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Not enough help on employment/self-employment division
by Susie Hughes at 12:16 07/11/18 (News on IR35)
A professional tax body has criticised last week’s Budget for the number of tax measures announced as ‘done deals’ without having been consulted on, and for excessive ‘tinkering’.
The Chartered Institute of Taxation has made particular reference to the 'off payroll rules', which are to be extended to the private sector, albeit with a delay until 2020.

There is concern that when the onus for IR35 compliance and determination is made the responsibility of the client, there is insufficient support from HMRC to determine the distinction between employment and self employment. The CIOT felt that more should be done to clarify this grey area.

The tax body also felt that there needed to be more support from the Government is help with the knock-on effect of these measures on individuals, particuarly where they may be forced or 'encouraged' by clients or engagers into other arrangements.

The Institute has set out its verdict on the main Budget measures, including the IR35 rules in response to a request from the House of Commons Treasury Committee. Its response on the off-payroll working was as follows:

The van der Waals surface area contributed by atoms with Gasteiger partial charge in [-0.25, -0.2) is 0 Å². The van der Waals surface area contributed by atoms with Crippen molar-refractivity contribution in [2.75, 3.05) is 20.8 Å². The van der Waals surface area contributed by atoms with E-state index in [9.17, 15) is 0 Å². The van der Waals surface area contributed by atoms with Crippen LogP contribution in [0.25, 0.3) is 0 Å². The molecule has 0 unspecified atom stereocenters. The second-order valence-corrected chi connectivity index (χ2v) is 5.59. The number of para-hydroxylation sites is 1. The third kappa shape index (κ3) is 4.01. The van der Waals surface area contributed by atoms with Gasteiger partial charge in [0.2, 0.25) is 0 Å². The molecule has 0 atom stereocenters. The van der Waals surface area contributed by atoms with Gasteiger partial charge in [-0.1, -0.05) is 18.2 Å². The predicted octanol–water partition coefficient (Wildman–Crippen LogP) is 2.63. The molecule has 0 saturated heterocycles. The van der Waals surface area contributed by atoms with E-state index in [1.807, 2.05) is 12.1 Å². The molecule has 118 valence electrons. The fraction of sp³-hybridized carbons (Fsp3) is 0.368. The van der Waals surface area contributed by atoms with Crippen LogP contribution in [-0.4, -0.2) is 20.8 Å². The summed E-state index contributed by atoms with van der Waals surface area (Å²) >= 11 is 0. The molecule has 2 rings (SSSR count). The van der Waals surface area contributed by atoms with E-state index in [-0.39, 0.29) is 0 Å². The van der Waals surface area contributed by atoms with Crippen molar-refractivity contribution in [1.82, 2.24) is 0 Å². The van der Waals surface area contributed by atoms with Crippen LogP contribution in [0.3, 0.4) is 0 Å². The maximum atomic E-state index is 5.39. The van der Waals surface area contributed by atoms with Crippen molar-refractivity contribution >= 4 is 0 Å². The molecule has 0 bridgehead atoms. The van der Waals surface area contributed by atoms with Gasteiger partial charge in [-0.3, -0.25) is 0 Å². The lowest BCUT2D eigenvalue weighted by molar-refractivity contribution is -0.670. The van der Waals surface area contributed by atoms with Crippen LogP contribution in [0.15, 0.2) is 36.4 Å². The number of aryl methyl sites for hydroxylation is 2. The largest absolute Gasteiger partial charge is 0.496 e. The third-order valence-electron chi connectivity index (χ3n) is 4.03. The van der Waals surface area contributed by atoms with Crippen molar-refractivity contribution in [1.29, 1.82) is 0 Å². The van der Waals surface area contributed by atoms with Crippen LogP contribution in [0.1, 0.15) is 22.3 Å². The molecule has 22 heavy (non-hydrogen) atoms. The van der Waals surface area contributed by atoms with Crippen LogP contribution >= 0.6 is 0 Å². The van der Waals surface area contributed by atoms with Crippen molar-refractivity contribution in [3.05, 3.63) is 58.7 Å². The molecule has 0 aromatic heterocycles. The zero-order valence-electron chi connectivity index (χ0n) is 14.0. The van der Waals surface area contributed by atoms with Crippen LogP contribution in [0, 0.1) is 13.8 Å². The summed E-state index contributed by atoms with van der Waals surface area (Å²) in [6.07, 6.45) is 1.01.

Off-payroll working in the private sector
It was perhaps inevitable that the off-payroll rules would be extended to the private sector, given the inequity and loss to the Exchequer in the growth of off-payroll arrangements. It is welcome that implementation will not take place until April 2020, to allow businesses time to prepare for the changes and for HMRC to work with stakeholders to improve operation of the existing public sector rules. We also welcome the fact that the rules will only apply to large and medium-sized engagers, as they can be complex and administratively burdensome to apply.

The dividing line between employment and self-employment can be unclear. Extending the rules to the private sector places greater onus on HMRC to help both the engagers and those who are engaged identify where that dividing line sits, and provide guidance on the implications for both parties. It would have been preferable if the Chancellor had initiated public consultation on clarifying this dividing line, as its uncertainty is both a problem for those who try to comply and a temptation to the unscrupulous.

There will also be complexities for individuals who cease operating through a company or are ‘encouraged’ into a different arrangement by their engager. HMRC, and other parts of Government, will need to be aware of these potential issues and provide support to help those individuals get their taxes right.

For more Budget news, see Shout99's Political News section.

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Susie Hughes © Shout99 2018

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